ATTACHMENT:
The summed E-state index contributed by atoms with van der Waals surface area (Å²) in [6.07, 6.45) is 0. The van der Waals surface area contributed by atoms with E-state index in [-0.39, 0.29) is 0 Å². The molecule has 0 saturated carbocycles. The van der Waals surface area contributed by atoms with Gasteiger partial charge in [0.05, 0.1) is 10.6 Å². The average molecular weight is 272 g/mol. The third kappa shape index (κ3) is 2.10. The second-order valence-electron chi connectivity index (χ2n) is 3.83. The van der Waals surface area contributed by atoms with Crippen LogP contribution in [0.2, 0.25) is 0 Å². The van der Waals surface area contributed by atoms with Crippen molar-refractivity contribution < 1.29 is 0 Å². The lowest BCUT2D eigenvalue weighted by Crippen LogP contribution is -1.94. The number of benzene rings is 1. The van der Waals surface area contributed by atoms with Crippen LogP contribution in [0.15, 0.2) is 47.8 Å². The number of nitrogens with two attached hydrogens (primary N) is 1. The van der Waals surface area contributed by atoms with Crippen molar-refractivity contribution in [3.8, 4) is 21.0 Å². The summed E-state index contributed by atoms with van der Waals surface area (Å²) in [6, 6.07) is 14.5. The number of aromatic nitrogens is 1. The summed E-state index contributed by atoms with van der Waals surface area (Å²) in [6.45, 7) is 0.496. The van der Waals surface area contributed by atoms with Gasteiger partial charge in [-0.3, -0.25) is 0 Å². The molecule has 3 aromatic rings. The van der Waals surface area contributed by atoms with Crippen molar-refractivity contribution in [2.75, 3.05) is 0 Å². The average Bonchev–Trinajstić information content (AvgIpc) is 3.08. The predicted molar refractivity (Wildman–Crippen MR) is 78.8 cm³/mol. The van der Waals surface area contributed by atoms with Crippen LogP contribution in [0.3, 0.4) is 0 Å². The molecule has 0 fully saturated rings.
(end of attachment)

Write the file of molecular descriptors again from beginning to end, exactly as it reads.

The summed E-state index contributed by atoms with van der Waals surface area (Å²) in [6.07, 6.45) is 0. The van der Waals surface area contributed by atoms with E-state index in [-0.39, 0.29) is 0 Å². The molecule has 0 saturated carbocycles. The van der Waals surface area contributed by atoms with Gasteiger partial charge in [0.05, 0.1) is 10.6 Å². The average molecular weight is 272 g/mol. The third kappa shape index (κ3) is 2.10. The second-order valence-electron chi connectivity index (χ2n) is 3.83. The van der Waals surface area contributed by atoms with Crippen LogP contribution in [0.2, 0.25) is 0 Å². The van der Waals surface area contributed by atoms with Crippen molar-refractivity contribution < 1.29 is 0 Å². The lowest BCUT2D eigenvalue weighted by Crippen LogP contribution is -1.94. The number of benzene rings is 1. The van der Waals surface area contributed by atoms with Crippen LogP contribution in [0.15, 0.2) is 47.8 Å². The number of nitrogens with two attached hydrogens (primary N) is 1. The van der Waals surface area contributed by atoms with Crippen molar-refractivity contribution in [3.8, 4) is 21.0 Å². The summed E-state index contributed by atoms with van der Waals surface area (Å²) in [6, 6.07) is 14.5. The number of aromatic nitrogens is 1. The summed E-state index contributed by atoms with van der Waals surface area (Å²) in [6.45, 7) is 0.496. The van der Waals surface area contributed by atoms with Gasteiger partial charge in [-0.3, -0.25) is 0 Å². The molecule has 3 aromatic rings. The van der Waals surface area contributed by atoms with Crippen molar-refractivity contribution in [2.75, 3.05) is 0 Å². The average Bonchev–Trinajstić information content (AvgIpc) is 3.08. The predicted molar refractivity (Wildman–Crippen MR) is 78.8 cm³/mol. The van der Waals surface area contributed by atoms with Crippen LogP contribution in [0.3, 0.4) is 0 Å². The molecule has 0 fully saturated rings.